Foods that contain saturated fats

The majority come from animal sources, including meat and dairy products. Examples are fatty beef, lamb, pork, poultry with skin, lard and cream, butter, cheese and other dairy products made from whole milk. Palm oil and coconut oil are also high in saturated fats.

How does saturated fats affect the health?

Eating foods that contain saturated fats raises the level of cholesterol in your blood. High levels of blood cholesterol increase your risk of heart disease and stroke. Be aware, too, that many foods high in saturated fats are also high in cholesterol – which raises your blood cholesterol even higher.

So, how much of saturated fats can I have in a day?

It is better to keep the consumption of saturated fats to less than 7% of your total calories. For example if you need 2000 calories a day, only 140 of them should come from saturated fats. Hence, it is a good idea to replace foods high in saturated fats with foods high in unsaturated fats like monounsaturated and/or polyunsaturated fats.

Saturated fats are bad for health text image

Monounsaturated fats

Monounsaturated Fat
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What is monounsaturated fat? Are they good or bad? Where are they derived from? How do they affect your health?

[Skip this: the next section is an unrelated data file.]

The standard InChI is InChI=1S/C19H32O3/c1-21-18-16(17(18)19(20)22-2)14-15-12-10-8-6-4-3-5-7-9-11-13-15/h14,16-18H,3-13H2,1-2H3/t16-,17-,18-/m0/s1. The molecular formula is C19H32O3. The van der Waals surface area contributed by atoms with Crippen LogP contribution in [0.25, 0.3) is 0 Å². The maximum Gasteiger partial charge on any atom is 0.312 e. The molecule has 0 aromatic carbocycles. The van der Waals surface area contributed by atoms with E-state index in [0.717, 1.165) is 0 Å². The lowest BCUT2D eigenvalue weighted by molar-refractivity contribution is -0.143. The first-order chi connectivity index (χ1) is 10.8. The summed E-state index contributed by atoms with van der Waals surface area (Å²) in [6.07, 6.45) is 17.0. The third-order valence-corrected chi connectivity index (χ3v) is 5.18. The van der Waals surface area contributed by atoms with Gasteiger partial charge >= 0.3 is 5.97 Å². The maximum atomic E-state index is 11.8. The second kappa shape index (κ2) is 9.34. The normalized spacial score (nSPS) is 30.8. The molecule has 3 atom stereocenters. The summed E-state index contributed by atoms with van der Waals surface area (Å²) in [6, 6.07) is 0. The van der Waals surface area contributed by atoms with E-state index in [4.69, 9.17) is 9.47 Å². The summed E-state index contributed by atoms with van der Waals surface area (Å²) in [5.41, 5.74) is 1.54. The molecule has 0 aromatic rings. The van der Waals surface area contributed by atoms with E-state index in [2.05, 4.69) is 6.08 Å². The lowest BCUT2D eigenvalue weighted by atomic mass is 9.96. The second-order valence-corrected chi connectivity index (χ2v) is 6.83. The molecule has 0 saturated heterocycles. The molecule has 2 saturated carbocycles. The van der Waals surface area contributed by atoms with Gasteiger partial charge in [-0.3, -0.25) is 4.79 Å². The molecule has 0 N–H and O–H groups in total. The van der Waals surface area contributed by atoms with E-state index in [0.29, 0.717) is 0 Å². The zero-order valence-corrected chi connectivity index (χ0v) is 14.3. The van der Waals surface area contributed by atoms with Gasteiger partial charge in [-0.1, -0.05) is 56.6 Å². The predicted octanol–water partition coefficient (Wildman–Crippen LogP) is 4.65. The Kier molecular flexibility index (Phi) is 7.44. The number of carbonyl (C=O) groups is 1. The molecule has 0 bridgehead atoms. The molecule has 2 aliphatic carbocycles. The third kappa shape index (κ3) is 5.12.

Monounsaturated fat are liquid at room temperature. Chemically, their molecule holds less amount of hydrogen as compared to saturated fats. They are considered to be probably the healthiest type of general fat.

Sources of monounsaturated fat

The principal sources are olive oil, rapeseed oil, and foods such as avocados, nuts (such as almonds, hazelnuts, brazil nuts, cashew nuts) and seeds such as sesame seeds and pumpkin seeds.

Monounsaturated oils are good for cooking. Refined olive oil, especially is considered the best for cooking as it has a high oxidation threshold i.e. it remains stable at higher temperatures and does not easily become hydrogenated or saturated. Although, extra virgin olive oil has a low smoke point and should not be heated beyond 180°C. The high consumption of olive oil in Mediterranean countries is considered to be one of the reasons why these countries have lower levels of heart disease.

Health benefits of monounsaturated fat

Monounsaturated fat is believed to lower cholesterol and may help in reducing heart disease. It provides essential fatty acids for healthy skin and the development of body cells. It is also believed to offer protection against certain cancers (like breast cancer and colon cancer). Monounsaturated fats are typically high in Vitamin E, the anti-oxidant vitamin which is required by the body.

Polyunsaturated fats

Polyunsaturated Fat
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What are polyunsaturated fats? Are they good fat or bad fat? And why?